Boil That Dust Speck (Reissue)
By Bill Colrus, Chattanooga Pulse
Even if he’d never gotten the chance to join Frank Zappa’s touring band in 1988, Mike Keneally’s prodigious guitar and keyboard chops would have eventually landed him on the national stage anyway. The fact remains, however, that Keneally did get his first big gig in Zappa’s band, and his extremely varied and accomplished solo career in the years since has never quite completely shaken the influence of his late mentor. Nowhere is that influence more evident than on his first two solo albums, 1992’s .hat and 1994’s Boil That Dust Speck.
August 16, 2007
Keneally says .hat is “the sound of somebody who can’t believe he’s finally being allowed to make a real live solo album.” Like much of Zappa’s catalog, the album’s 25 tracks jump and straddle genres from anthem rock to funk, ballads, musical theatre, and any number of impossibly intricate compositions designed to test the talents of both he and his equally virtuosic sidemencreating a collection that is as catchy and silly as it is challenging and invigorating.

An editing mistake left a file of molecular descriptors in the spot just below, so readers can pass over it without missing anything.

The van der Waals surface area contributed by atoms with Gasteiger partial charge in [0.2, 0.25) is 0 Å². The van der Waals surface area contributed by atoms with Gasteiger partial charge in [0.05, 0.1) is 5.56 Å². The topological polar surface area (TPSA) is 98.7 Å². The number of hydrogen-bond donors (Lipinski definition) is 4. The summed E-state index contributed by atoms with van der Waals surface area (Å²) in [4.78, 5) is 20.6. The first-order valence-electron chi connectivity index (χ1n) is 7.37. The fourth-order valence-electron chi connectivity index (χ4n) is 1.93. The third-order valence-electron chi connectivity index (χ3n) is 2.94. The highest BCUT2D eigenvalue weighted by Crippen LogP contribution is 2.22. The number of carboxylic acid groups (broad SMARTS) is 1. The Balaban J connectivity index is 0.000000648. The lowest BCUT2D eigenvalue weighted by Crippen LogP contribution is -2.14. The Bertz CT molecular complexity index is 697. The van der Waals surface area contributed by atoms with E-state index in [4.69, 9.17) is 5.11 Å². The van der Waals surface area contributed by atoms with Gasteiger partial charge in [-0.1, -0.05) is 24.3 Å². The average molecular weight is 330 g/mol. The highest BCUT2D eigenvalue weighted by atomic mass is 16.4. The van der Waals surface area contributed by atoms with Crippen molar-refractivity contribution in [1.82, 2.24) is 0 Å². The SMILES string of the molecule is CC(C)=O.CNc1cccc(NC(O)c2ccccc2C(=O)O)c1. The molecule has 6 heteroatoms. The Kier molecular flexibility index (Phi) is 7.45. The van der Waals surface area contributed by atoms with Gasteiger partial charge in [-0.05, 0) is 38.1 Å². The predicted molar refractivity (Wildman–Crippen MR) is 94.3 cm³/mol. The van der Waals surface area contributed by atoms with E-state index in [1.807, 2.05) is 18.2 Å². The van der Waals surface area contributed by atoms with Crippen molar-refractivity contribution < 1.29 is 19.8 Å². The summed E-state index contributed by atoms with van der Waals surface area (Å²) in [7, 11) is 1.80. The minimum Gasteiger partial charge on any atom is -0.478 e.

Recorded amidst the backdrop of the deaths of both Zappa and Keneally’s father, Boil That Dust Speck is a tad darker affair, but is no less ferocious or appealing than its predecessor. And while Keneally says in the liner notes that comedy “wasn’t so much a concern” on this record, the spaces between serious and multi-layered tunes like “Land of Broken Dreams” and “‘Cause of Breakfast” are sprinkled with a handful of hilarious ditties like the being-crushed-by-a-tree-, bee sting-, and dental work-fearing campfire sing-along, “I Will,” and the prog rock inside joke, “Faithful Axe,” on which Keneally does his best nonsensical Jon Anderson impression while whipping through 41 different Yes riffs in a song that’s not quite 90 seconds long.
Like all of Keneally’s albums, .hat and Boil That Dust Speck require repeated listens to fully digest. And if that’s not enough, each expanded edition includes an extra DVD overflowing with bonus audio and video footage.